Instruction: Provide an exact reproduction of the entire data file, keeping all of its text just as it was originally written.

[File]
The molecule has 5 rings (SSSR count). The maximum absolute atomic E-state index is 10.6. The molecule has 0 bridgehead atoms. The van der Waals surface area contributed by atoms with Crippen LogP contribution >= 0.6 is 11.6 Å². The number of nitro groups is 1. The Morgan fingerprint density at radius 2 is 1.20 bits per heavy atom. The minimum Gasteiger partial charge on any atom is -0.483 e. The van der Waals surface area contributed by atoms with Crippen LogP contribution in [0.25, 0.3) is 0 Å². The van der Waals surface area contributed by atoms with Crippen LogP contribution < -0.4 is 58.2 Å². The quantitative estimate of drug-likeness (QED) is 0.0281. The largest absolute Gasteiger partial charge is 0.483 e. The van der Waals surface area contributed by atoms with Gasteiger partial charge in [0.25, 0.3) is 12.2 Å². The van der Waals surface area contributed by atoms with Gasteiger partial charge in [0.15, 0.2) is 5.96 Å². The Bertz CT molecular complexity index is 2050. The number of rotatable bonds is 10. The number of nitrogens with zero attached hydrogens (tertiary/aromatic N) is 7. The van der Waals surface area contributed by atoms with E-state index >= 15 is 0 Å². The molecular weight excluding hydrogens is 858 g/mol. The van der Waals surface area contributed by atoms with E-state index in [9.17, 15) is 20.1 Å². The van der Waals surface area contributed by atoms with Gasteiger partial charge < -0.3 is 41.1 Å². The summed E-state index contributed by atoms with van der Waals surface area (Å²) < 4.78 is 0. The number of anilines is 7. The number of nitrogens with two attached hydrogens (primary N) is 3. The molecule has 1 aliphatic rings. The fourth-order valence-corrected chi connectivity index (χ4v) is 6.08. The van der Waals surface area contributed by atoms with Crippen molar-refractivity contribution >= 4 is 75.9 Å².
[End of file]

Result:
The molecule has 5 rings (SSSR count). The maximum absolute atomic E-state index is 10.6. The molecule has 0 bridgehead atoms. The van der Waals surface area contributed by atoms with Crippen LogP contribution >= 0.6 is 11.6 Å². The number of nitro groups is 1. The Morgan fingerprint density at radius 2 is 1.20 bits per heavy atom. The minimum Gasteiger partial charge on any atom is -0.483 e. The van der Waals surface area contributed by atoms with Crippen LogP contribution in [0.25, 0.3) is 0 Å². The van der Waals surface area contributed by atoms with Crippen LogP contribution < -0.4 is 58.2 Å². The quantitative estimate of drug-likeness (QED) is 0.0281. The largest absolute Gasteiger partial charge is 0.483 e. The van der Waals surface area contributed by atoms with Gasteiger partial charge in [0.25, 0.3) is 12.2 Å². The van der Waals surface area contributed by atoms with Gasteiger partial charge in [0.15, 0.2) is 5.96 Å². The Bertz CT molecular complexity index is 2050. The number of rotatable bonds is 10. The number of nitrogens with zero attached hydrogens (tertiary/aromatic N) is 7. The van der Waals surface area contributed by atoms with E-state index >= 15 is 0 Å². The molecular weight excluding hydrogens is 858 g/mol. The van der Waals surface area contributed by atoms with E-state index in [9.17, 15) is 20.1 Å². The van der Waals surface area contributed by atoms with Gasteiger partial charge < -0.3 is 41.1 Å². The summed E-state index contributed by atoms with van der Waals surface area (Å²) < 4.78 is 0. The number of anilines is 7. The number of nitrogens with two attached hydrogens (primary N) is 3. The molecule has 1 aliphatic rings. The fourth-order valence-corrected chi connectivity index (χ4v) is 6.08. The van der Waals surface area contributed by atoms with Crippen molar-refractivity contribution >= 4 is 75.9 Å².